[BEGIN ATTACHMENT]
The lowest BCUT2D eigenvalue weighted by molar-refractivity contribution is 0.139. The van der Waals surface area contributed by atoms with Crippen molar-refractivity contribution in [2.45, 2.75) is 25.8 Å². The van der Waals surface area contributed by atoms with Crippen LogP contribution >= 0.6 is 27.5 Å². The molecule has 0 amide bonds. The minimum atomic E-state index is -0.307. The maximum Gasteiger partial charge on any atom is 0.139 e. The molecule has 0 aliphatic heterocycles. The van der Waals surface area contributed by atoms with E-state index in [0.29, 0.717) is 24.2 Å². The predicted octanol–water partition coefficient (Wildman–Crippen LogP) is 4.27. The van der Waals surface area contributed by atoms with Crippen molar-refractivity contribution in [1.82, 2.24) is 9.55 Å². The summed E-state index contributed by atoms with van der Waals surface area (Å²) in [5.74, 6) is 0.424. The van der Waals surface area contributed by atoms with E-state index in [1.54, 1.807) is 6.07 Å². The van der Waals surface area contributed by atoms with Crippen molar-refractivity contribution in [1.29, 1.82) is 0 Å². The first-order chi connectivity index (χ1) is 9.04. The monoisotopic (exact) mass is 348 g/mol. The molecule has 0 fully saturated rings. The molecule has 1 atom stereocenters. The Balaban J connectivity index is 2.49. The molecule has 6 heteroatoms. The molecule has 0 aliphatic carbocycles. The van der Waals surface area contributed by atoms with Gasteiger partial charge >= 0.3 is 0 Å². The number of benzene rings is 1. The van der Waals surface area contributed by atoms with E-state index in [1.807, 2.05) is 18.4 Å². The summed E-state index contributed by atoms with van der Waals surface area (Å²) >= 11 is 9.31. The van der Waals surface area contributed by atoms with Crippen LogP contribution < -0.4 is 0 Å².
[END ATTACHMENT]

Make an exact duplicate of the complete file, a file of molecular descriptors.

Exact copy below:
The lowest BCUT2D eigenvalue weighted by molar-refractivity contribution is 0.139. The van der Waals surface area contributed by atoms with Crippen molar-refractivity contribution in [2.45, 2.75) is 25.8 Å². The van der Waals surface area contributed by atoms with Crippen LogP contribution >= 0.6 is 27.5 Å². The molecule has 0 amide bonds. The minimum atomic E-state index is -0.307. The maximum Gasteiger partial charge on any atom is 0.139 e. The molecule has 0 aliphatic heterocycles. The van der Waals surface area contributed by atoms with E-state index in [0.29, 0.717) is 24.2 Å². The predicted octanol–water partition coefficient (Wildman–Crippen LogP) is 4.27. The van der Waals surface area contributed by atoms with Crippen molar-refractivity contribution in [1.82, 2.24) is 9.55 Å². The summed E-state index contributed by atoms with van der Waals surface area (Å²) in [5.74, 6) is 0.424. The van der Waals surface area contributed by atoms with E-state index in [1.54, 1.807) is 6.07 Å². The van der Waals surface area contributed by atoms with Crippen molar-refractivity contribution in [1.29, 1.82) is 0 Å². The first-order chi connectivity index (χ1) is 9.04. The monoisotopic (exact) mass is 348 g/mol. The molecule has 0 fully saturated rings. The molecule has 1 atom stereocenters. The Balaban J connectivity index is 2.49. The molecule has 6 heteroatoms. The molecule has 0 aliphatic carbocycles. The van der Waals surface area contributed by atoms with Gasteiger partial charge >= 0.3 is 0 Å². The number of benzene rings is 1. The van der Waals surface area contributed by atoms with E-state index in [1.807, 2.05) is 18.4 Å². The summed E-state index contributed by atoms with van der Waals surface area (Å²) >= 11 is 9.31. The van der Waals surface area contributed by atoms with Crippen LogP contribution < -0.4 is 0 Å².